Thread: Milky blacks

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  1. #11  
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    Thanks guys!
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  2. #12  
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    I can't remember where I saw this, but are Keith and Aaron's suggestions much different from modifying the "Low" setting under Soft Clip on the curves panel? This effectively pulls the black floor clipping point, I believe. Give that it's a harder clip, I suppose it's less flexible (and maybe less organic) than manipulating a curve?

    Some samples from a project I'm working on. This is already a pretty contrasty/dark shot, so it's pretty easy to see what happens to the shadows. Forgive the Imgur compression :-|

    Default (Low: 50)
    Low: 60
    Low: 65
    Low: 70 (just to show a more extreme example)
    I usually don't go overboard with milky shadows/blacks, but just a hint of them can be nice.
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  3. #13  
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    Hey Travis- good point. The Low soft clip does petty much the same thing. Like just about anything having to do with digital image manipulation there are many ways to skin the same cat. Personally speaking I don't much like how the low clip behaves, though. I always find myself twiddling the slider and not getting the precise control I like. But for others it's the perfect tool. C' est la vie!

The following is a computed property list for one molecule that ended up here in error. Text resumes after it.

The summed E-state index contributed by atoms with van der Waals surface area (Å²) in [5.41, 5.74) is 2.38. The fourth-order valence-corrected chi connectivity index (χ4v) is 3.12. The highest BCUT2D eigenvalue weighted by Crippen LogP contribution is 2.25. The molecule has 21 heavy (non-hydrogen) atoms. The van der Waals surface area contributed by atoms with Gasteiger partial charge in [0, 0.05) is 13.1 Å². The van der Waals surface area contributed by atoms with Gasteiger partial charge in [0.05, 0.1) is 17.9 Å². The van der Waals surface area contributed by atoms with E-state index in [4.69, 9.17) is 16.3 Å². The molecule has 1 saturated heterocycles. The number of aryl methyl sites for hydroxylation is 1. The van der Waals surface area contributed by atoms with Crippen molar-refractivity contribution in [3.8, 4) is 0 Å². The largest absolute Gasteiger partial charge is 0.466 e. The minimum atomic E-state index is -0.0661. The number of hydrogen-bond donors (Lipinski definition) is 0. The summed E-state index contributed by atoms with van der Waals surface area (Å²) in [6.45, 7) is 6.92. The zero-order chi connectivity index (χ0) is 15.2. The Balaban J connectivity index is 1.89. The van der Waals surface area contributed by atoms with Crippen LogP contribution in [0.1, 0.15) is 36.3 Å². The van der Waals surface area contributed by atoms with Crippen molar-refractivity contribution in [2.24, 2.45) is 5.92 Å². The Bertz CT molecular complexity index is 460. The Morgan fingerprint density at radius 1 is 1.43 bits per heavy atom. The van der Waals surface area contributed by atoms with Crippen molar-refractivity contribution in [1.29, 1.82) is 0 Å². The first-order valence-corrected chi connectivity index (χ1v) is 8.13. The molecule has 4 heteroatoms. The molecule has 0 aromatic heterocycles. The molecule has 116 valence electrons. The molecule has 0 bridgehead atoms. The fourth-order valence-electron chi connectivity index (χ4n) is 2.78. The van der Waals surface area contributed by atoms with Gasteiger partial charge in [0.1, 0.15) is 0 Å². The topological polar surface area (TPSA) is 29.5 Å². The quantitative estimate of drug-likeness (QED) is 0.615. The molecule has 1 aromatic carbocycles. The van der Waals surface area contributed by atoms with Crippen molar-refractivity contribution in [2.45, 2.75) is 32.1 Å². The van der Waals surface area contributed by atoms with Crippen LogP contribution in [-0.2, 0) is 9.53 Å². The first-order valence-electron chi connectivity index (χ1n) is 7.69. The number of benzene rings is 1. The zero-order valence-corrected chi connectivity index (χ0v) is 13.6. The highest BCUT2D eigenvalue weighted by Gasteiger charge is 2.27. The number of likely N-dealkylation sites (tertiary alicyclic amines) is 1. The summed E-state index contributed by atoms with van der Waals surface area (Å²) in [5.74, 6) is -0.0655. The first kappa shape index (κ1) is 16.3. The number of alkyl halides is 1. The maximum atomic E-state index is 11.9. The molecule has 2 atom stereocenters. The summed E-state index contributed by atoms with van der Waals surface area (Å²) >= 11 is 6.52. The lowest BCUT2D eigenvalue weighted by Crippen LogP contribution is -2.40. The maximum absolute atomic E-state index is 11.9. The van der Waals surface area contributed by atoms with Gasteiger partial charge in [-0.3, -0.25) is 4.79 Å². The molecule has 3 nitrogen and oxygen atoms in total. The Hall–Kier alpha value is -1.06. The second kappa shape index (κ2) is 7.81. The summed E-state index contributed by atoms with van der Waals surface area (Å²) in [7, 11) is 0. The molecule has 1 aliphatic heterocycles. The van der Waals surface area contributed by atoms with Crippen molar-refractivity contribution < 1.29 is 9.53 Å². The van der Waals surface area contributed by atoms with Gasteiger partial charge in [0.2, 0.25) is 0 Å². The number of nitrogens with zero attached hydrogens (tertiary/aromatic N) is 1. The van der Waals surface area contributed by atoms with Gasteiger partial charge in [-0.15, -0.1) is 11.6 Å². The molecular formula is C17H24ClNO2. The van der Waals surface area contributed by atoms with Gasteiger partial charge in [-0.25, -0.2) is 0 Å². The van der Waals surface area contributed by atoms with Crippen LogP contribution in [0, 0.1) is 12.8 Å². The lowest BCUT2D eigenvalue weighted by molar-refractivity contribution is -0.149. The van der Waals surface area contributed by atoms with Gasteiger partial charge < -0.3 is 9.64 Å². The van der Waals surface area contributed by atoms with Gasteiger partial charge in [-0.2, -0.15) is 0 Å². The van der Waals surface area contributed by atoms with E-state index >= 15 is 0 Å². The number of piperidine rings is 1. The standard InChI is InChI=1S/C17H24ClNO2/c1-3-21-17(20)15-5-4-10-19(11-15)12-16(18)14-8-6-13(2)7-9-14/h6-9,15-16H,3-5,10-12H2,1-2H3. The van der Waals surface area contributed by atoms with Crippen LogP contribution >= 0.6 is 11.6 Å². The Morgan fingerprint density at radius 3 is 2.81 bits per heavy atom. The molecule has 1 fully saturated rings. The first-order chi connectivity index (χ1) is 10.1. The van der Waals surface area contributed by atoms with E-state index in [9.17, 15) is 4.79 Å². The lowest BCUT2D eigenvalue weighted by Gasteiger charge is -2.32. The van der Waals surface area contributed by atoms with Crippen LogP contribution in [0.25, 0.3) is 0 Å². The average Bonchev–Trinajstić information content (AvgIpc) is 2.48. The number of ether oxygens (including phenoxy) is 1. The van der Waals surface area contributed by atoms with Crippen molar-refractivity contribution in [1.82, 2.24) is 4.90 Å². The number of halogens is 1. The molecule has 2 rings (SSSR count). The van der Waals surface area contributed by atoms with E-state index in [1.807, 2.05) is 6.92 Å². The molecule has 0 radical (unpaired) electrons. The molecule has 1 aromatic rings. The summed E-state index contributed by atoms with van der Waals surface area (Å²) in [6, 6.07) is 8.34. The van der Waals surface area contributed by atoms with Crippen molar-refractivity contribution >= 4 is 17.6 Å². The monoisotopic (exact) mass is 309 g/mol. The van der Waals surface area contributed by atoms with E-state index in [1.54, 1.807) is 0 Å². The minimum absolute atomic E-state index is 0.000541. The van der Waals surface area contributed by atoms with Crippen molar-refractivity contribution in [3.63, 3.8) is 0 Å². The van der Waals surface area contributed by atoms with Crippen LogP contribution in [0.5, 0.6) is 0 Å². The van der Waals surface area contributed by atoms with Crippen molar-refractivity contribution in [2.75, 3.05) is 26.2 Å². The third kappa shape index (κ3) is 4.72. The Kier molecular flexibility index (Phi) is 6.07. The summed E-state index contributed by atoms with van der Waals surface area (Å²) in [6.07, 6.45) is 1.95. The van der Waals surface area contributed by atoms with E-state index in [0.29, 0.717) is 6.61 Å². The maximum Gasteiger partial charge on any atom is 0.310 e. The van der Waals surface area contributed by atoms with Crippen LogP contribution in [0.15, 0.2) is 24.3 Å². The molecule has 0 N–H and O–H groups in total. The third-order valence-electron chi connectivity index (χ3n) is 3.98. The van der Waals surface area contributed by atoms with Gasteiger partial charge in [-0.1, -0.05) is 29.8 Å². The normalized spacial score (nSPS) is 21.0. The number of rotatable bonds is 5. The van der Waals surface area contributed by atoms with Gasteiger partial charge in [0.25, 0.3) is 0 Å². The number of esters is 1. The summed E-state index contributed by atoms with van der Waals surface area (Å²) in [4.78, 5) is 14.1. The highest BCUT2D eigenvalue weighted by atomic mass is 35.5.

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  4. #14  
    Senior Member FUEGO's Avatar
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    Yeah, it would be nice to have more precise control for the low soft via numerical input.

    When milking the shadows I also like to use the luma vs saturation tool and drop the saturation in the blacks for certain looks. This also tames some of the chroma noise in the shadows when you're lifting and pulling which might have a blue or red tint depending on your white balance.
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  5. #15  
    Senior Member LochnessDigital's Avatar
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    Quote Originally Posted by FUEGO View Post
    When milking the shadows I also like to use the luma vs saturation tool and drop the saturation in the blacks for certain looks. This also tames some of the chroma noise in the shadows when you're lifting and pulling which might have a blue or red tint depending on your white balance.
    If the chroma noise isn't too crazy, I usually prefer tinting the blacks with the opposite color, using the shadow wheel (log wheels) and the low range setting. Desaturating is certainly one way to get true blacks, but you're also willingly removing any actual color information down there as well.
    Aaron Lochert
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  6. #16  
    Senior Member FUEGO's Avatar
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    Quote Originally Posted by LochnessDigital View Post
    If the chroma noise isn't too crazy, I usually prefer tinting the blacks with the opposite color, using the shadow wheel (log wheels) and the low range setting. Desaturating is certainly one way to get true blacks, but you're also willingly removing any actual color information down there as well.
    True. That's another technique that I like to use as well, but most of the time I don't have a need or want to retain any color info in the shadows unless I'm going for faded retro milk with a subtle tint, but that's just me. Sometimes a 25/75 combo of chroma and luma noise can be nice too.
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